PBMs are Auditing and Collecting from Pharmacies in Record Numbers – Pharmacies Should Challenge the Audit

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PBMs are Auditing and Collecting from Pharmacies in Record Numbers – Pharmacies Should Challenge the Audit

Epps & Coulson, LLP has found that a pharmacy challenging demands for repayment from the insurance carriers may be the best strategy to stay in business.  Pharmacy Benefit Managers (“PBMs”) contract with insurance carriers and self-insurers to manage the contracts and reimbursements to pharmacies.  PBMs also audit pharmacies’ activities and billing, which can result in a pharmacy losing network status, causing the pharmacy to be unable to fill prescriptions for patients covered through a specific insurance network or networks.  Audits also often result in a lookback and demand for refunds, which if not paid by the pharmacy, then often result in a lawsuit for the refund of audited sums the PBM self-claims are due.

As independent pharmacies do not wield the power of the big national well-known pharmacies, many independent pharmacies contract with a Pharmacy Services Administrative Organization (“PSAO”), which is contractually in the middle between the pharmacy and the PBM/the network payor.  The PSAO typically manages the collections for the group of independent pharmacies that contract with it and in the case of recoupment demands, the PSAO may get caught up on the litigation as well.

The pharmacy’s contracts with the PBM and PSAO typically control many of the aspects of audit liabilities.  The PBM/pharmacy relationship thus involves the PSAO, which can also be a source of headache for independent pharmacies.  For instance, when the PBM seeks to recoup payment on purported audit discrepancy sums from billings submitted by the PSAO for the pharmacy, or when the PBM offsets new billed submissions for payment, or when the PSAO is contractually bound to pay the PBM audit discrepancy to the PBM, the PSAO may demand repayment from the pharmacy or file a lawsuit against the pharmacy.

The sums under an audit demanded or offset by recoupment can range from a small number to sums that would put the independent pharmacy out of business.  The audits often overstate the sums due or incorrectly apply contractual terms to the audit analysis.  The PSAO’s demands to the independent pharmacy or its PSAO often overreach too.  The contract terms are the key.  And, even where small sums are claimed due, the risk for the independent pharmacy looms large as the PBMs can and do combine small sums due and use that as a basis for large recoupment, lawsuits and/or termination from the network.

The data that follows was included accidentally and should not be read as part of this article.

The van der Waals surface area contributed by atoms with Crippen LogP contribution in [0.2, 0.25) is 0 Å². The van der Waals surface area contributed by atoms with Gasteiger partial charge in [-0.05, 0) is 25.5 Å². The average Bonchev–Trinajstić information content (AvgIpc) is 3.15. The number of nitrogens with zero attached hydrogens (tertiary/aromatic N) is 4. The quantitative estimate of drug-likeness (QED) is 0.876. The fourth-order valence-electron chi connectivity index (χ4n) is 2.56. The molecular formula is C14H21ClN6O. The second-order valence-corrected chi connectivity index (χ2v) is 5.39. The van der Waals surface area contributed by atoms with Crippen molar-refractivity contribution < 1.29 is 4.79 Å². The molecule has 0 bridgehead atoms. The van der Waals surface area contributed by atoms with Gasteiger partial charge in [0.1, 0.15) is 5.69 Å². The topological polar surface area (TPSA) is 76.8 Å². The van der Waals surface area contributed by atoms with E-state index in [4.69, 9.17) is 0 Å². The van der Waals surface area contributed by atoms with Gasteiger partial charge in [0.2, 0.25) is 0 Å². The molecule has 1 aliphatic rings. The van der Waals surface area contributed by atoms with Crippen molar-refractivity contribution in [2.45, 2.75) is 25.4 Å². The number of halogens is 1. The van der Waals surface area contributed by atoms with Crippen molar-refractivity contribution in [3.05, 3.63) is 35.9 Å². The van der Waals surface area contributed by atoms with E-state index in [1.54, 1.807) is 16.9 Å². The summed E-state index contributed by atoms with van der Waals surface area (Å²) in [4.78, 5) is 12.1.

Further, where PBMs and PSAOs pressure the pharmacy (and often, the owners) based on these contracts, the independent small-fry pharmacy sometimes just pays the sums claimed due in order to avoid the consequences of recoupment, lawsuit or termination from the network.  But, the pharmacy should challenge the audit and the interpretation of the contract terms (best to have counsel review and help negotiate the contract at the outset, before a problem ensues).  Why?  PBMs often use prior audit results and methodologies unchallenged to justify new audits and/or to further overreach.  PBMs have an incentive to do so as they typically increase their profit margin by not paying pharmacies the sums actually due.

If you have audit questions or want to know more about our General Counsel program, please contact Dawn at: dcoulson@eppscoulson.com.

Information contained in this Memo is intended for informational and educational purposes only and does not constitute legal advice or opinion, nor is it a substitute for the professional judgment of an attorney.  It is likely considered advertising.  Epps & Coulson, LLP encourages you to call to discuss these matters as they apply to you or your business.

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